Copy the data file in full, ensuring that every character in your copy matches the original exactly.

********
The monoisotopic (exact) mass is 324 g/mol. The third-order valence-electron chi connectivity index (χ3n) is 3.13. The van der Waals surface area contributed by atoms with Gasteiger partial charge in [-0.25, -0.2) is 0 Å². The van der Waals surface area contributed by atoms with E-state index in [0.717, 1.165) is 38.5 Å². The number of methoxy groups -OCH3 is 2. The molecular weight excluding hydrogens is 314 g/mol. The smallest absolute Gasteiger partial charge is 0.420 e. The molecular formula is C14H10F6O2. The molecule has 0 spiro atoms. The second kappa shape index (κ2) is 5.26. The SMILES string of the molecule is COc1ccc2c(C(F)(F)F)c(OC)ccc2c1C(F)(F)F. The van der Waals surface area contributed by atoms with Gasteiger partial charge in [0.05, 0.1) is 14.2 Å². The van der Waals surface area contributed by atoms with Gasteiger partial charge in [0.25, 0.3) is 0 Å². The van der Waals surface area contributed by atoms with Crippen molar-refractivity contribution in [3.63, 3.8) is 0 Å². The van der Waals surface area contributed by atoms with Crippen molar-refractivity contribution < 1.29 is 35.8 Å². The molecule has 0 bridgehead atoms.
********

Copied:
The monoisotopic (exact) mass is 324 g/mol. The third-order valence-electron chi connectivity index (χ3n) is 3.13. The van der Waals surface area contributed by atoms with Gasteiger partial charge in [-0.25, -0.2) is 0 Å². The van der Waals surface area contributed by atoms with E-state index in [0.717, 1.165) is 38.5 Å². The number of methoxy groups -OCH3 is 2. The molecular weight excluding hydrogens is 314 g/mol. The smallest absolute Gasteiger partial charge is 0.420 e. The molecular formula is C14H10F6O2. The molecule has 0 spiro atoms. The second kappa shape index (κ2) is 5.26. The SMILES string of the molecule is COc1ccc2c(C(F)(F)F)c(OC)ccc2c1C(F)(F)F. The van der Waals surface area contributed by atoms with Gasteiger partial charge in [0.05, 0.1) is 14.2 Å². The van der Waals surface area contributed by atoms with Gasteiger partial charge in [0.25, 0.3) is 0 Å². The van der Waals surface area contributed by atoms with Crippen molar-refractivity contribution in [3.63, 3.8) is 0 Å². The van der Waals surface area contributed by atoms with Crippen molar-refractivity contribution < 1.29 is 35.8 Å². The molecule has 0 bridgehead atoms.